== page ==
By Paul Tarins, IAR, RICP
A desire to give charitably is a significant part of what makes you who you are. When considering philanthropic investment options, you search for strategies and tools that will give you the most efficient returns possible, while addressing your need to give charitably. An understanding of how the Charitable Remainder Trust (CRT) operates is your golden key to a lifetime and beyond of charitable giving.
What is a Charitable Remainder Trust?
A CRT is a tax-exempt trust divided into two entities for the purposes of donating to the charity of your choice, while provisioning for a noncharitable beneficiary, such as the creator of the trust or any named individual or group.
How it Works:
By transferring low-cost basis assets to the CRT, two interests are created: income interest and remainder interest. The noncharitable beneficiary will receive income interest for a lifetime or at the conclusion of a designated term. The residual interest is passed on to a qualified charitable party, such as charities, family foundations, donor-advised funds, and others specified in the trust document, as a delayed lump-sum payment. An asset can be reallocated into any asset class or combination of assets that may be more appropriate to create the desired income stream, such as stocks, bonds, mutual funds, annuities and managed accounts.
Structuring Payments to Receive Income:
- Charitable Remainder Annuity Trust (CRAT), or Fixed Annuity:
In this type of trust, the trust pays out a fixed dollar amount, or annuity, to the noncharitable beneficiary every year, and the remaining assets transfer to the charity. This structure is beneficial because you will receive the safety-net feature of the same income amount regardless of whether the trust performs as expected or not. Once you designate the annuity amount, you will not be able to alter the amount. You have the option to make the payments as high as you want, but this will lower your income tax deduction and possibly use up most or all of the principal, significantly decreasing the remainder payment to the charity.
- Charitable Remainder Unitrust (CRUT), or Percentage of Trust Assets:
In the CRUT, the noncharitable beneficiary is paid an annual amount that fluctuates depending on the percentage designated by the creator of the trust and the current value of the trust property, while the charity receives the remainder of the assets at the end of the trust term.
- In both the CRAT and the CRUT, IRS parameters state that the distribution must be no less than 5% and no more than 50% annually. The charitable organization must receive at least 10% of the initial donation to the trust.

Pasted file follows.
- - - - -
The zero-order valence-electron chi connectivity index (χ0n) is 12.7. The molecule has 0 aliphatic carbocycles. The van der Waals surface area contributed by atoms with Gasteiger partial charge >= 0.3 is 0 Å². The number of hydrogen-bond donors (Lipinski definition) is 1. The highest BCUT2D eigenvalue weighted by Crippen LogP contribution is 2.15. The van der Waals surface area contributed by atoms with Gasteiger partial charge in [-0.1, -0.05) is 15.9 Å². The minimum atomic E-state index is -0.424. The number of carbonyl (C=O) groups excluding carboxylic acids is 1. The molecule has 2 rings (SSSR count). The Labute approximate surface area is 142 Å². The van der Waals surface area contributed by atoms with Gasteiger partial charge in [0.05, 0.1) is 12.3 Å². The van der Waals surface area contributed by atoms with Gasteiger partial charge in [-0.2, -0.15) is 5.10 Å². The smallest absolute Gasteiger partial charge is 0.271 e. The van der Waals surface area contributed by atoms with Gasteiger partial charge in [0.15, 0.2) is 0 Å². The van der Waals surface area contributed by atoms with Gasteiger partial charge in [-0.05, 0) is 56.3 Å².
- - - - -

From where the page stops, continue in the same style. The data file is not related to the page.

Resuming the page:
Benefits and Advantages of the CRT:
In addition to donating to the charity of your choice and ensuring your philanthropic legacy, there are immediate tax and other advantages to the CRT. Benefits include income tax exemption, the ability of the donor to claim a charitable deduction, and the ability to retain ongoing cash flow from a gifted asset.
- Income Tax Advantages:
Your charitable gift donation enables you to take a five-year income tax deduction for the value of your gift. The value of your contribution will decrease per the IRS convention that deducts the amount of income you’re likely to receive from the property from the actual value of your gift.
- Capital Gains and Estate Tax Advantages:
A CRT allows you to avoid paying capital gains tax on profits from appreciated property sales. Federal estate tax can be avoided with the CRT because as the trust property is moved to the charity, it’s removed from your estate and won’t subject you to estate taxes.
- Retirement and Lifetime Cash Flow Planning:
CRT-designed income deferral is a valuable tool in retirement planning and ensures a flow of cash across a broad spectrum of life events.
Why Choose the CRT?
The powerful benefits of establishing a Charitable Remainder Trust are manifold. By understanding the basis and structure of a CRT, you can discover various ways to give far more to charity than you ever thought possible, in a meaningful, extended manner. Combined with the immediate and direct benefits of tax efficiency, this can be a very favorable tool during your lifetime of giving.
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